NEXT generation mobile networks could open up new growth opportunities for Scotland’s tourism industry after the Covid-19 crisis, according to The Scotland 5G Centre.

Announced by the Scottish Government last September as part of a new strategy to capitalise on the economic and societal potential of fifth generation – ‘5G’ – mobile networks, the centre said it was important for companies to understand the “enormous potential” that these networks offered.

“One of the biggest areas of opportunity will be around the use of immersive content,” said Malachy Devlin, the centre’s interim operations director. “In England, for example, 5G has been trialled to allow visitors of the Roman Baths to experience historic reconstructions on a mobile augmented reality app using 360-degree video.

“We are already looking at how this new form of smart tourism can be used in Scotland.”

The impact of coronavirus made innovation particularly critical, given the industry’s size, Mr Devlin said. Latest figures show visitor expenditure contributed an estimated £6 billion – 4.5% – to Scotland’s GDP, with tourism-related industries employing 207,000 people in 2016.

“Such a level of economic contribution, and the potential impact on this from Covid-19, underlines the imperative behind continued innovation and investment in Scottish tourism – both at an individual business and macro level,” Mr Devlin said. “While tourism operators should look at the 5G technology coming available to them and see how they can use the new capabilities to benefit their companies and customers, they need to know that a high quality and reliable, nationwide infrastructure is in place to underpin their efforts.”

5G networks were currently being rolled out and would become more ubiquitous with time, Mr Devlin said. He added that 5G RuralFirst, a project led by Cisco, the University of Strathclyde and other partners, was developing rural testbeds and trials for 5G wireless and mobile connectivity. This was based in the Orkney Islands and linked with a new Scotland 5G Centre testbed in the Loch Lomond & Trossachs National Park.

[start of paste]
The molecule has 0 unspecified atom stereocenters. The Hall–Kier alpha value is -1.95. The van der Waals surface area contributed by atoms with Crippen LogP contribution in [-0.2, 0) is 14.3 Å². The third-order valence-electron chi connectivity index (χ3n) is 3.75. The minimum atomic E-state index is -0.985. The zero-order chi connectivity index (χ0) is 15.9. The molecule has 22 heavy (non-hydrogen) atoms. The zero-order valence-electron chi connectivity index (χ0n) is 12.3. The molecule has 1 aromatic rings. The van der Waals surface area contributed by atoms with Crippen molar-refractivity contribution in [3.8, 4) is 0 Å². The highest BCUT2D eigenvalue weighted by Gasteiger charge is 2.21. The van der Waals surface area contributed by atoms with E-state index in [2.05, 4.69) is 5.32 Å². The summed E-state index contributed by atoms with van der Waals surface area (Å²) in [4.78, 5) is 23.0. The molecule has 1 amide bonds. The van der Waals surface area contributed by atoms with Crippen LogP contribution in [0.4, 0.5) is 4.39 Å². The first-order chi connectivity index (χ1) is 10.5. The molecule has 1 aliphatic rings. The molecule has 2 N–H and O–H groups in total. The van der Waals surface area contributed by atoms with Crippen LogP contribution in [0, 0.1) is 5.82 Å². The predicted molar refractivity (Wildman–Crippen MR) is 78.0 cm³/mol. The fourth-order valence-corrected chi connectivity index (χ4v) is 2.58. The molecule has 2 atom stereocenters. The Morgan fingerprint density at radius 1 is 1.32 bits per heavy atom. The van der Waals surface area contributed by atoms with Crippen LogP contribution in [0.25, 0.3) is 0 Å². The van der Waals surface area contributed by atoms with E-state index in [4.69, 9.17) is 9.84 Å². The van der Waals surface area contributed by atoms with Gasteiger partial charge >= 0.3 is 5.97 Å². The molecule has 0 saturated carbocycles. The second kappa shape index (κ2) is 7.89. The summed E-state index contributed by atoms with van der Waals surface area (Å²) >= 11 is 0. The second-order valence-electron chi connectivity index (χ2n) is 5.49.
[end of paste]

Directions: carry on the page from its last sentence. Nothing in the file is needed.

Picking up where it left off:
“The initiatives include exploring how 5G can provide connectivity to visitors, such as delivering virtual reality content at tourist and heritage sites across the country,” he said.

Potential applications in cities include using 5G to connect networks of smart devices that talk to each other and to humans as part of the so-called Internet of Things. Sensors placed throughout urban areas, for example, could be used to collect data such as the flow of people through attractions, events, and even entire cities.

“Councils or tourist sites could create their own private 5G networks, guaranteeing service and bandwidth, to check their cities or venues are running smoothly and efficiently,” Mr Devlin suggested. “As an example, an integrated network of sensors could provide visitors with directions to vacant car parking spaces that would enable event organisers to monitor congestion and improve safety. Imagine how useful this would be during events such as the Edinburgh Fringe Festival or large football matches.”

Further down the line, Mr Devlin said 5G could also be a boon for tourism by enabling live translations through pop-up networks enabling high-definition coverage and event production at a fraction of the cost required today.

“Tour guides could communicate with visitors through a system which translates their speech into multiple languages in real-time, through earphones synced to Smart Glasses or other devices – they would not have to struggle with even the broadest Scottish vernacular,” he explained.

5G technology has transformative potential at a time when Scottish tourism has seldom needed it more, Mr Devlin said. As well as bringing more engaging and rewarding experiences for visitors and ‘staycationers’, it could deliver serious financial benefits for local people and businesses alike.

“Tourism is extremely important to Scotland – but, to maintain and protect what has been achieved over the past decade or so, we need to embrace new ways of thinking and the next wave of technology that will be enabled by 5G,” he said.

“That may start with immersive content, but it will certainly be much more than that. We can’t afford for others to steal a march on us – the time to explore the possibilities of 5G is now.”